The inverse function (Sect. 7.1)
One-to-one functions.
The inverse function
The graph of the inverse function.
Derivatives of the inverse function.
One-to-one functions
Remark:
Not every function is invertible.
Only one-to-one functions are invertible.
De
Review for Midterm Exam 1.
5 or 6 problems.
No multiple choice questions.
No notes, no books, no calculators.
Problems similar to webwork.
Midterm Exam 1 covers:
Volumes using cross-sections (6.1).
Arc-length of curves on the plane (6.3).
Work and uid for
Natural Logarithms (Sect. 7.2)
Denition as an integral.
The derivative and properties.
The graph of the natural logarithm.
Integrals involving logarithms.
Logarithmic dierentiation.
Denition as an integral
Recall:
(a) The derivative of y = x n is y = n x
Integration techniques (Supp. Material 8-IT)
Substitution rule.
Completing the square.
Trigonometric identities.
Polynomial division.
Multiplying by 1.
Substitution rule
Theorem
For every dierentiable functions f , u : R R holds,
f (u(x) u (x) dx =
f (y )
The arc-length of curves in the plane (Sect. 6.3)
The main arc-length formula.
Curves with vertical asymptotes.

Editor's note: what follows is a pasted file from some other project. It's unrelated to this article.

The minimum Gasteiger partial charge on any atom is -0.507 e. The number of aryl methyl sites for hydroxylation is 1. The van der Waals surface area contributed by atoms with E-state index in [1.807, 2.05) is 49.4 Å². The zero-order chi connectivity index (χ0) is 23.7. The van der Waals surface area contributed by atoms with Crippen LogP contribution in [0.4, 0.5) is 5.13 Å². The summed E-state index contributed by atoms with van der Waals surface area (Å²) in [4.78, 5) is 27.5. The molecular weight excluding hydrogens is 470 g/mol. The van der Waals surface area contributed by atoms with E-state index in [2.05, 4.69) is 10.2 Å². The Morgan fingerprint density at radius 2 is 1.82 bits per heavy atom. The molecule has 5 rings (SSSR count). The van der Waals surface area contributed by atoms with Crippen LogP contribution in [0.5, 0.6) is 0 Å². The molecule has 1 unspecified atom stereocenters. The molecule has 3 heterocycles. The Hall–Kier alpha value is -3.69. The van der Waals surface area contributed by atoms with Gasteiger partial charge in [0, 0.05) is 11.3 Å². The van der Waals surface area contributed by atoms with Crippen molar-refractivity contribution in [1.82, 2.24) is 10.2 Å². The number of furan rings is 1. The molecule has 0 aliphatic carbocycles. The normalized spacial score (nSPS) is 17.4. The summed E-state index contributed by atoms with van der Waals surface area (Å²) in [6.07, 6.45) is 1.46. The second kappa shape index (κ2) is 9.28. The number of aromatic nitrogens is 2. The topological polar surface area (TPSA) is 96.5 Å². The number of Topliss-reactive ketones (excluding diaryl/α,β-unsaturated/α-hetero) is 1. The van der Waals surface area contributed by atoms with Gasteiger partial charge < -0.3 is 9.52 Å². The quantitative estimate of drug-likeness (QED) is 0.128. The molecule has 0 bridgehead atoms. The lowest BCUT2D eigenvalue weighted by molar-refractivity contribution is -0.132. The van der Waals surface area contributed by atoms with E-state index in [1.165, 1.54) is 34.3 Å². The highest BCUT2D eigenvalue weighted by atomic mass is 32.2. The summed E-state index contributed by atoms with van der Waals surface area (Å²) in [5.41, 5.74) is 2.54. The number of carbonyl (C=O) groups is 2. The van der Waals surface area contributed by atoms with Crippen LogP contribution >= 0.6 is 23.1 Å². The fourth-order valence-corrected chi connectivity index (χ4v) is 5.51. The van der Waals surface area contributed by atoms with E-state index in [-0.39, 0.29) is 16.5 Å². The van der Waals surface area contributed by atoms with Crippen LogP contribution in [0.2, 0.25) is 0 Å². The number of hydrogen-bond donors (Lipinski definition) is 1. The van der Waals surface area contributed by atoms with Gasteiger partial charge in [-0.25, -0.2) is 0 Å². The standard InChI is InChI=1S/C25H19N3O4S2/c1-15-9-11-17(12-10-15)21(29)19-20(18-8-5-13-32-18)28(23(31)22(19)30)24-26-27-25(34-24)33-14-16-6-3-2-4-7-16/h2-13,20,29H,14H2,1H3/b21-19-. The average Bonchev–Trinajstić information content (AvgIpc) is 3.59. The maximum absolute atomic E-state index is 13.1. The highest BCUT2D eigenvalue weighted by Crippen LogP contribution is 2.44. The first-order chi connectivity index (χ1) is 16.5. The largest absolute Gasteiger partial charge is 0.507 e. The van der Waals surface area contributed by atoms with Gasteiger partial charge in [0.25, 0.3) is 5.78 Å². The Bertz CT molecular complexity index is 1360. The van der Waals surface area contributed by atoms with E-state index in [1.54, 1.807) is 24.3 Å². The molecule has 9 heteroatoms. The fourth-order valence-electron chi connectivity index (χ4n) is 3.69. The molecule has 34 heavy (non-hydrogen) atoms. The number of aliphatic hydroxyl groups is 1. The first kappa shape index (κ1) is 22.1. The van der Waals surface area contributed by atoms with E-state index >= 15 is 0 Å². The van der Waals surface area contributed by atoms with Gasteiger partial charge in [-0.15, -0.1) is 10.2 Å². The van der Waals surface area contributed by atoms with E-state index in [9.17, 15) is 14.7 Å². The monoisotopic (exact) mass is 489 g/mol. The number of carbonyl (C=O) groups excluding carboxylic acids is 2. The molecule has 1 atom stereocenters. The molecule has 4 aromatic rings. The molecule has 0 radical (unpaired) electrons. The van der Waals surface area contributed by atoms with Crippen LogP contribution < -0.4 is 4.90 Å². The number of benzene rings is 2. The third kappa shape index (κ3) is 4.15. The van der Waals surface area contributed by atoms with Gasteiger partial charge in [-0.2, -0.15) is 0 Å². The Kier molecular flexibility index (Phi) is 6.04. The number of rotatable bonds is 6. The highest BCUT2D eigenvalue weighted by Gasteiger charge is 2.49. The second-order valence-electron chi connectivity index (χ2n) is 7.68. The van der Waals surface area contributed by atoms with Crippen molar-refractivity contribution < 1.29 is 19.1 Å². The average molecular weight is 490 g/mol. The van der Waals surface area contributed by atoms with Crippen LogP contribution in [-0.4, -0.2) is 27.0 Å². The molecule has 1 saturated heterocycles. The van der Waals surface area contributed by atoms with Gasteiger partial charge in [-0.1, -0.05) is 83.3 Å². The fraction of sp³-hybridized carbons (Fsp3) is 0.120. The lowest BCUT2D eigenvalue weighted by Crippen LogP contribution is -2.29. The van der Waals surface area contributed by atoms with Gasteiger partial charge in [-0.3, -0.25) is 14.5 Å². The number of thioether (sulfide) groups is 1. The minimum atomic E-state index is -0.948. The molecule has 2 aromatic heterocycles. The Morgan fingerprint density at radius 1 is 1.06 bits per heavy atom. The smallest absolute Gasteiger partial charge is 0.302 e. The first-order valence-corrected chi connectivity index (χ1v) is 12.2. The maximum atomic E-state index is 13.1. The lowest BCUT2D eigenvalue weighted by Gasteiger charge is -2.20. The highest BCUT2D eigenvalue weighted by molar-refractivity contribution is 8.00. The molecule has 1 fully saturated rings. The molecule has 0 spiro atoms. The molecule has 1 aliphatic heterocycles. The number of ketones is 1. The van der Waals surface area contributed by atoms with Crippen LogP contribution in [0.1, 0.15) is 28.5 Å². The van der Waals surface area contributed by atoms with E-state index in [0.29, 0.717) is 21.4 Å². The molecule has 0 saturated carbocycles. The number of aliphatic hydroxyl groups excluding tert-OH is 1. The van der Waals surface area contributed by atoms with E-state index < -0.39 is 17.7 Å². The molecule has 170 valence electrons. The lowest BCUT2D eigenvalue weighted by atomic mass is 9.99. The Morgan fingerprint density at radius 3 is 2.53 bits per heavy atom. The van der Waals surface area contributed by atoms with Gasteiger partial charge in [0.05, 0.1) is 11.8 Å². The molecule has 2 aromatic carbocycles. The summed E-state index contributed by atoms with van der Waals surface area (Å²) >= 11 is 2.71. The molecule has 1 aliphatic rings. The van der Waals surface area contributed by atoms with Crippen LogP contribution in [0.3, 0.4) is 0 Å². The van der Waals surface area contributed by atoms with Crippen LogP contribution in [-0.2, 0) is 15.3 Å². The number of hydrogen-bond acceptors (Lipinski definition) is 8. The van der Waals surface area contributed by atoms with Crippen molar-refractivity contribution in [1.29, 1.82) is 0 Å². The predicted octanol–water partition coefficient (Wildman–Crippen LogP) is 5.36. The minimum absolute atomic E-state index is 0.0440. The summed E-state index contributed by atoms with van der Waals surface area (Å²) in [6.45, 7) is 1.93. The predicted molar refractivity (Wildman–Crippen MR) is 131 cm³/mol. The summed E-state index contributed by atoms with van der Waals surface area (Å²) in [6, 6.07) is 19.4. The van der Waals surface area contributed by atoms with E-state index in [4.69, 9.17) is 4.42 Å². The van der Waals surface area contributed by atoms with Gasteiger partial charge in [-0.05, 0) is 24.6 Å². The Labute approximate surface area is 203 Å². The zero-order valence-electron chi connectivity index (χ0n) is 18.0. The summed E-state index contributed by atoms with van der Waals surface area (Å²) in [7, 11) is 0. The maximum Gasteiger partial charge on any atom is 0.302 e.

The arc-length function.
The main length formula
Remark: The length of a straight
segment can be obtained with
Pythagoras Theorem.
L=
(x)2 + (y
The exponential function (Sect. 7.3)
Review: The exponential function e x .
Computing the number e.
The exponential function ax .
Derivatives and integrals.
Logarithms with base a R.
Review: The exponential function e x
y = exp (x)
y
Denition
The exponent
Volumes as integrals of cross-sections (Sect. 6.1)
The volume of simple regions in space
Volumes integrating cross-sections:
The general case.
Regions of revolution.
Certain regions with holes.
Volumes as integrals of cross-sections (Sect. 6.1)
The volume
Inverse trigonometric functions (Sect. 7.6)
Today: Denitions and properties.
Domains restrictions and inverse trigs.
Evaluating inverse trigs at simple values.
Few identities for inverse trigs.
Next class: Derivatives and integrals.
Derivatives.
Anti-deri
Work on solids and uids (Sect. 6.5)
Moving things around.
Forces made by springs.
Pumping liquids.
Moving Things around: Constant forces
Remarks:
Moving things around requires some work.
Work is an amount of energy needed to move an object.
Remark: If an
The exponential function (Sect. 7.3)
The inverse of the logarithm.
Derivatives and integrals.
Algebraic properties.
The inverse of the logarithm
Remark: The natural logarithm ln : (0, ) R is a one-to-one
function, hence invertible.
y = exp (x)
y
Denition
Hyperbolic functions (Sect. 7.7)
Circular and hyperbolic functions.
Denitions and identities.
Derivatives of hyperbolic functions.
Integrals of hyperbolic functions.
Circular and hyperbolic functions
Remark: Trigonometric functions are also called circula